Nearly half (47 per cent) of Canadian benefits plan members say their health was generally excellent or very good in the past year, up from 43 per cent in 2021, according to the 2022 Benefits Canada Healthcare Survey.
While just 10 per cent of plan members reported being in poor health, down from 13 per cent in 2021, this percentage jumped to 36 per cent among plan members who described their mental health as poor. And a quarter (27 per cent) of members who aren’t satisfied with their job reported being in poor health, compared to just seven per cent who are satisfied with their job.
During the last year, fewer members appear to have experienced negative changes in behaviour or health-related issues, particularly in the areas of weight gain (33 per cent in 2022 versus 41 per cent in 2021) and poorer eating habits (24 per cent versus 31 per cent).
When asked which areas need improvement, respondents cited exercise/physical activity (42 per cent), followed by weight reduction (33 per cent), healthy eating (32 per cent) and sleep (31 per cent). A quarter (26 per cent) would like to manage stress better and a fifth (21 per cent) would like to improve their mental health.
“Plan members would like to do more physical activity and eat healthier, but behaviour change can be very difficult,” said Jennifer Curzon, regional vice-president of sales, group benefits and retirement solutions at iA Financial Group and an advisory board member, in the report. “So many people don’t know where to begin or how to keep it up. Taking a medication is so much easier and coverage is readily available. As an industry, we need to figure out how to provide more tactical support for behaviour change.”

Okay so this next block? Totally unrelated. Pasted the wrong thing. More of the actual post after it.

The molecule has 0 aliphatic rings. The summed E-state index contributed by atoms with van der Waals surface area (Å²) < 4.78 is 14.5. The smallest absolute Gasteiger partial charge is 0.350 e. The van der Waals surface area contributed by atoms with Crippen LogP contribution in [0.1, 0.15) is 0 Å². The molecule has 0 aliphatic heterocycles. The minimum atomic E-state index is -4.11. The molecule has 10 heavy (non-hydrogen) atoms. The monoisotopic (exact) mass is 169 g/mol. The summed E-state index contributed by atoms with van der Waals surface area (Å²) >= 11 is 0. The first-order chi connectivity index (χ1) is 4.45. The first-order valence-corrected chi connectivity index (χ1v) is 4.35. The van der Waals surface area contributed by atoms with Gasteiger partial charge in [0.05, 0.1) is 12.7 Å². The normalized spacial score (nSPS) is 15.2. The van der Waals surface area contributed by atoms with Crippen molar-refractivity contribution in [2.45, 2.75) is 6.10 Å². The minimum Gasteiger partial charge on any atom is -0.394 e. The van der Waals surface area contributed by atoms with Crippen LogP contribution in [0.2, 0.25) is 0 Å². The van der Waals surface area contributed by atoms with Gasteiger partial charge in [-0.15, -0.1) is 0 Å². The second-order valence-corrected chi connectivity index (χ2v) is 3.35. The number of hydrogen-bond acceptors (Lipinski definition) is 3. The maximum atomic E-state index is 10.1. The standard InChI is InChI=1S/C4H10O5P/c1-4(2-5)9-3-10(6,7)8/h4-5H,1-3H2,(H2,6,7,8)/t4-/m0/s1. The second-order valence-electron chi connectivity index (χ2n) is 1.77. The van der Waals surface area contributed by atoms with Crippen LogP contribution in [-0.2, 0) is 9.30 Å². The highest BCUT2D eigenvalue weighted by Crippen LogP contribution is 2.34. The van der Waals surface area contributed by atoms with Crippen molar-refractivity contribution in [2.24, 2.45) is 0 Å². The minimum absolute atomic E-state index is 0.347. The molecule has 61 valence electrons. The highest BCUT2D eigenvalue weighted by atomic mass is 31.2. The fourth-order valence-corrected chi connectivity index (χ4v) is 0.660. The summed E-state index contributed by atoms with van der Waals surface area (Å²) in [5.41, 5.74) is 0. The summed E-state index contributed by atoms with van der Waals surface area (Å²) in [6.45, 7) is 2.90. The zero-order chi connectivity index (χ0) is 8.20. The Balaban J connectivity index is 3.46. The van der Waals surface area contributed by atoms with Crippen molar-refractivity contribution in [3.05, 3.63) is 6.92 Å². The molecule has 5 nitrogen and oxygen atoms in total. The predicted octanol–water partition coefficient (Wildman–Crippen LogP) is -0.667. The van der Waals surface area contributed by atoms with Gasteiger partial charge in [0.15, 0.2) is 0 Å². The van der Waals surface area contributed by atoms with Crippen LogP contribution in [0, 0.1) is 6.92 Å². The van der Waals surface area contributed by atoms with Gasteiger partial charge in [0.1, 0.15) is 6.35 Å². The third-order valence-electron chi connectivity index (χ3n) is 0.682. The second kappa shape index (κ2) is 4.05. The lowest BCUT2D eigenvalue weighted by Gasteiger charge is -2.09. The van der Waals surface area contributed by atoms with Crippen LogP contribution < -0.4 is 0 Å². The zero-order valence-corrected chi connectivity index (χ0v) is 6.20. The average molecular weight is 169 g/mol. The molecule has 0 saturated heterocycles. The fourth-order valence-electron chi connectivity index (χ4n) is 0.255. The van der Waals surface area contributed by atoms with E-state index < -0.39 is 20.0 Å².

Plan members with a mental-health condition or obesity were more likely to report weight gain (48 per cent and 54 per cent, respectively), feelings of anxiety or sadness/depression (63 per cent and 52 per cent, respectively), trouble sleeping (45 per cent and 33 per cent, respectively), decreased concentration at work (37 per cent and 26 per cent, respectively) and increased alcohol consumption (17 per cent and 23 per cent, respectively).
Among the 11 per cent of respondents who reported increased alcohol consumption in the past year, one in three (33 per cent) said they’d like to decrease their consumption to improve their health.
More than half (58 per cent) of plan members reported they have at least one chronic disease or condition, comparable to last year (60 per cent). This percentage jumped to 71 per cent for plan members aged 55 to 64. Two-fifths (41 per cent) said they experience chronic pain, down slightly from 45 per cent in 2021. When combined with other chronic conditions, 67 per cent said they have chronic conditions and/or chronic pain, increasing to 78 per cent among respondents aged 55 to 64. However, plan sponsors estimated just 35 per cent of their workforce has a chronic condition, comparable to previous years.
Mental-health conditions such as depression or anxiety (22 per cent) were the No.1 diagnosed chronic condition, followed by high blood pressure (12 per cent), high cholesterol (12 per cent) and arthritis (11 per cent). Obesity (eight per cent) was included on the list of chronic diseases for the first time this year and the condition was more likely in Atlantic Canada (13 per cent), Ontario (10 per cent), among plan members aged 45 to 64 (11 per cent) and females (10 per cent).
“Plan sponsors underestimate the proportion of plan members who have been diagnosed with a chronic condition by a margin of almost 40 per cent,” said Andrea Frankel, private payer lead at Sanofi Canada and an advisory board member, in the report. “Most [plan members] use medications to manage their conditions, so they’re counting on their benefits plans to provide coverage. People also want to get moving again after two years of reduced physical activity, thus plans that support nutrition and fitness will be highly valued.”